2. I found your blog while looking for information on Stroke-n-Coat, but wanted to thank you for ALL of the knowledge you’ve shared. The .pdf’s on firing are great. I just got my first (tiny) kiln, and have a lot to learn.
    I did go to UF, but clearly chose the wrong major. Business school was not nearly as fun. Thanks for a second chance at it!

  3. Hi! I have been searching everywhere for the color glaze you have created labeled #85 on the test tile (lavender pinkish color)! It would mean the world to me if you were to share the name of that color and how you were able to get it! I am working with cone 6 porcelain:) thank you so much!

  4. Hi Linda, I attended your majolica workshop at Amaco in Indianapolis when you were using their GDC’s. I teach HS ceramics and my students had been making beautiful majolica platters using traditional Italian repeat patterns, for years. I was surprised and disappointed when Amaco discontinued the glazes. I have heard using underglazes over their LG11 white base glaze may work but after reading this article about using stroke n coat, I was wondering if you recommend this rather than the UG’s. Any tips or suggestions you can offer would be greatly appreciated.
    Thanks so much,
    Chris Colle
    Lake Central HS
    St. John, IN

    1. Hello Chris. Traditional underglazes are clay, colorants, some flux, and binders (like gums for brushability) – like a finely ground slip – high in clay content and colored. The Velvets or One-Strokes are more fluxed than usual underglazes. When I tested AMACO Velvets some years ago, the amount of melt at 03 varied greatly. Some colors worked just fine and fluxed into a smooth, glossy surface on majolica, some were refractory and had a dull, matte surface, like putting clay on top of glaze, and few were so refractory they pig-skinned (wrinkled, matte surface). So, you have to test to see if they’re melting well on top of your majolica glaze. I don’t know if AMACO has changed for formula on the Velvets since I tested. The majolica decorating colors are generally less clay – just flux, colorants, and maybe a bit of bentonite, with the commercial colors also having some gum. I have a recipe to mix your own decorating colors with oxides or stains in the majolica handout on my web site. It’s by volume and pretty simple – I mix it up by teaspoons, but for a class you could mix by measuring cup. I have an immersion blender for studio that I use to mix, and if the bentonite is lumpy, I will screen it through a test sieve. Mixing the bentonite w/the dry ingredients first helps (like in baking mixing powdered cocoa with sugar first before adding liquids.) The Stroke n Coats all work on majolica at 03, as do the A.R.T. Studios Glazewerks Maiolica colors.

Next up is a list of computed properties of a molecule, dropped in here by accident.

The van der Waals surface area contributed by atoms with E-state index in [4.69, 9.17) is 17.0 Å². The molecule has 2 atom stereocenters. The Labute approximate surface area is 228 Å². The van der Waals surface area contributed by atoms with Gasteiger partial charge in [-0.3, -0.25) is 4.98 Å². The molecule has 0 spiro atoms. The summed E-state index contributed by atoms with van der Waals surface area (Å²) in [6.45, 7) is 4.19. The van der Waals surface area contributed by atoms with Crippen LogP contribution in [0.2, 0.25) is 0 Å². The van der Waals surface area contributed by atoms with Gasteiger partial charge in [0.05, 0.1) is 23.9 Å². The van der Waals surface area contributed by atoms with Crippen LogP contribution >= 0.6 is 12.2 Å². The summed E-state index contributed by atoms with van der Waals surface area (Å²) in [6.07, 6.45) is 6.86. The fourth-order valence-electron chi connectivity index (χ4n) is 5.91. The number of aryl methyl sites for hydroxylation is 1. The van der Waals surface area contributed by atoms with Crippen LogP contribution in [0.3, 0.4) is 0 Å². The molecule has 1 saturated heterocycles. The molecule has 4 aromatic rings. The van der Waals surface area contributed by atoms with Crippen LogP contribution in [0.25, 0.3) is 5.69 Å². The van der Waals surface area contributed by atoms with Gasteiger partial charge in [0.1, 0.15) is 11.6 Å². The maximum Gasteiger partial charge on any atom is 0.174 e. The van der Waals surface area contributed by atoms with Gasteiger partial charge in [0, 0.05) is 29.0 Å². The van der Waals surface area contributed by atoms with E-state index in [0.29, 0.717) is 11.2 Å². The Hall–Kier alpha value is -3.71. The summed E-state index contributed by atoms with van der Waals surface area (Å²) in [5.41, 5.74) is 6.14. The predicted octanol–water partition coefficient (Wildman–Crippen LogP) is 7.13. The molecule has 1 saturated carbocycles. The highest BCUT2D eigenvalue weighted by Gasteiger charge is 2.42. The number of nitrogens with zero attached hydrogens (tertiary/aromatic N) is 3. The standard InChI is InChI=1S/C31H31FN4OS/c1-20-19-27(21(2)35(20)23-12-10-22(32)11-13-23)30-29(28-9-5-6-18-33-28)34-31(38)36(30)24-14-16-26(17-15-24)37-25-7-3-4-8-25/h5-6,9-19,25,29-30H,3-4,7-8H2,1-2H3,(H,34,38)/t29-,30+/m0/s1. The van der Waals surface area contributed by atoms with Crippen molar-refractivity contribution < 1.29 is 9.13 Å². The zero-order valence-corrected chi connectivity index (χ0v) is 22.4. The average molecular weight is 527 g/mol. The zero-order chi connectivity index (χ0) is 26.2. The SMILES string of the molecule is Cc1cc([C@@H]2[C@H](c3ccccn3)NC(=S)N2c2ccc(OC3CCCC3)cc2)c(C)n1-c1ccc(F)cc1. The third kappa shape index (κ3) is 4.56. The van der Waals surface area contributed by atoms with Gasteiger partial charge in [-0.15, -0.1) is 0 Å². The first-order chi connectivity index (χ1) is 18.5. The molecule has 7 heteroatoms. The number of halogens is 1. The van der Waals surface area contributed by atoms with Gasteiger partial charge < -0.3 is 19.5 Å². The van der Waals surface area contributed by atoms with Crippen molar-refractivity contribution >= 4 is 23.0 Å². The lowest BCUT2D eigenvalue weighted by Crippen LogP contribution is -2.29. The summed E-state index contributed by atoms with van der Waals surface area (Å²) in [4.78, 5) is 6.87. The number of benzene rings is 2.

Handouts page:
      Best on adjusting to the new substitutes. Once I got past the resistance to change, I find I like the colors I mix myself well. The commercial colors seem to be more like transparent glaze on top of majolica, and are sometimes over-gummed so it’s hard to make a sharp, crisp line or put down an even coat for solid areas. I don’t use gum in mine, just frit 3124, color, and bentonite to the amounts by volume in the handout.